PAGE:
Indictment Unsealed in Montgomery, Alabama
In a significant legal development, a federal grand jury in Montgomery, Alabama, unsealed an indictment today. This indictment brings forth charges against a former Elmore County Sheriff’s Deputy for alleged civil rights violations.
Former Deputy Blake Hicks Accused
The indictment specifically names former Sheriff’s Deputy Blake Hicks, aged 33, as the defendant. Hicks faces a single count of deprivation of rights under the color of law, accusing him of willfully using excessive force against an arrestee identified as T.Q.
Alleged Unlawful Use of Force
The indictment paints a troubling picture of the incident, stating that Hicks, without legal justification, punched and kicked T.Q. while the arrestee was handcuffed and lying on the ground. This alleged use of force resulted in bodily injury to T.Q.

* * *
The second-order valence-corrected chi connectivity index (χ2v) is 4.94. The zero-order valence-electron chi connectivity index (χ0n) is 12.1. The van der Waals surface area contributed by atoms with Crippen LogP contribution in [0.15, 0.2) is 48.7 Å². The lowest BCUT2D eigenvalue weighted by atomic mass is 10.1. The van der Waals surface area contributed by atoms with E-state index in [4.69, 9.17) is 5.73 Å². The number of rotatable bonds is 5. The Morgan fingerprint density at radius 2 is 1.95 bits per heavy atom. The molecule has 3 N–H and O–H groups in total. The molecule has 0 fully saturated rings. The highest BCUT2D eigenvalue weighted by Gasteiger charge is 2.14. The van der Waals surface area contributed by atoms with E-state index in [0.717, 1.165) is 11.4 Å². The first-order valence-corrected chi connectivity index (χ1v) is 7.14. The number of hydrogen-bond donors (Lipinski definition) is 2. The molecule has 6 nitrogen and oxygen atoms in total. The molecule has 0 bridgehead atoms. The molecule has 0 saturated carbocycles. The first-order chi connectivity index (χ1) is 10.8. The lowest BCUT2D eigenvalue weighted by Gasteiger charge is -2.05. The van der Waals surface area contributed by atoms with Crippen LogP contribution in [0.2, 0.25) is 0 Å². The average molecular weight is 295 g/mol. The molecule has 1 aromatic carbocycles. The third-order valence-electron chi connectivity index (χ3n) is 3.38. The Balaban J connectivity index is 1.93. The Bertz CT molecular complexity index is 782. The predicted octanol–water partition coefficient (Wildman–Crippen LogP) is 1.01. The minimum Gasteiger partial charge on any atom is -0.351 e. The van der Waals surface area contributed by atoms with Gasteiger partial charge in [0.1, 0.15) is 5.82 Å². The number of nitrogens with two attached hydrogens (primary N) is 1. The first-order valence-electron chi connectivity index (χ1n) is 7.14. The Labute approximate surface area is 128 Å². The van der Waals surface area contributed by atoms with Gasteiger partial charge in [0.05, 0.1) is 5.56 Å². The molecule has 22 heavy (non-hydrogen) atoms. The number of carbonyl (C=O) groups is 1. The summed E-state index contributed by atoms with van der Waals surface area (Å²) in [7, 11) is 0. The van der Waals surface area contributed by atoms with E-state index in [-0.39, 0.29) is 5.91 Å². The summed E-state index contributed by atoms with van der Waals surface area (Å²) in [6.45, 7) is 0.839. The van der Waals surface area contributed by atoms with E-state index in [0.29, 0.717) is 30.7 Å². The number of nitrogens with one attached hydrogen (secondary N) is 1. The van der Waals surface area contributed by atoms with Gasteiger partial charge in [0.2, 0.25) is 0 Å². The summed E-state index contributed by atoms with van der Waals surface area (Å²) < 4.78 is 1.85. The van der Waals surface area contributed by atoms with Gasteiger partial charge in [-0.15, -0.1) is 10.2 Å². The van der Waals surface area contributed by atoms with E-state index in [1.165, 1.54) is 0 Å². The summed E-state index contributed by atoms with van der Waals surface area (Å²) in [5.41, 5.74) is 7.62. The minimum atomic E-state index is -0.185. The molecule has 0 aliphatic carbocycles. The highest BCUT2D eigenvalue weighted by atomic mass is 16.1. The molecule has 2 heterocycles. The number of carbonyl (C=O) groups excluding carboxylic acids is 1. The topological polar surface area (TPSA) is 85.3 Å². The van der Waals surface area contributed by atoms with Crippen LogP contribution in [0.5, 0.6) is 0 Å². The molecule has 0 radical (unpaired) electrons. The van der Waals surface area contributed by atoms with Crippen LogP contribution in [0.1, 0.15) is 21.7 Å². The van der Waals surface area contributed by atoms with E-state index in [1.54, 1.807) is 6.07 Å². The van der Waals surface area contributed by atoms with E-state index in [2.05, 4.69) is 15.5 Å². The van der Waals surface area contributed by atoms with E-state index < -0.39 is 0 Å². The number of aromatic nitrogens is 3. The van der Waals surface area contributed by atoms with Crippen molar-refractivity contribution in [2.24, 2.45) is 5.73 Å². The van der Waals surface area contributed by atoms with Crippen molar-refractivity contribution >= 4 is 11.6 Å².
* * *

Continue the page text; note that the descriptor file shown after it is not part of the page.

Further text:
If convicted, Blake Hicks could be sentenced to a maximum of 10 years in prison.
However, the actual sentence will be determined by a federal judge, taking into consideration various factors, including the U.S. Sentencing Guidelines.
Announcement by Justice Department
Assistant Attorney General Kristen Clarke of the Justice Department’s Civil Rights Division, Acting U.S. Attorney Jonathan S. Ross for the Middle District of Alabama, and Special Agent in Charge Paul W. Brown of the FBI Mobile Field Office jointly made the announcement.
The FBI Mobile Field Office conducted the investigation into this case, highlighting the federal government’s commitment to addressing alleged civil rights violations.
The case is being prosecuted by Assistant U.S. Attorney Eric Counts for the Middle District of Alabama, along with Trial Attorney Laura-Kate Bernstein and Special Litigation Counsel Michael J. Songer from the Civil Rights Division’s Criminal Section.
Presumption of Innocence
It’s crucial to remember that an indictment is an allegation, and all defendants are presumed innocent until proven guilty beyond a reasonable doubt in a court of law. For more details, you can view the full indictment.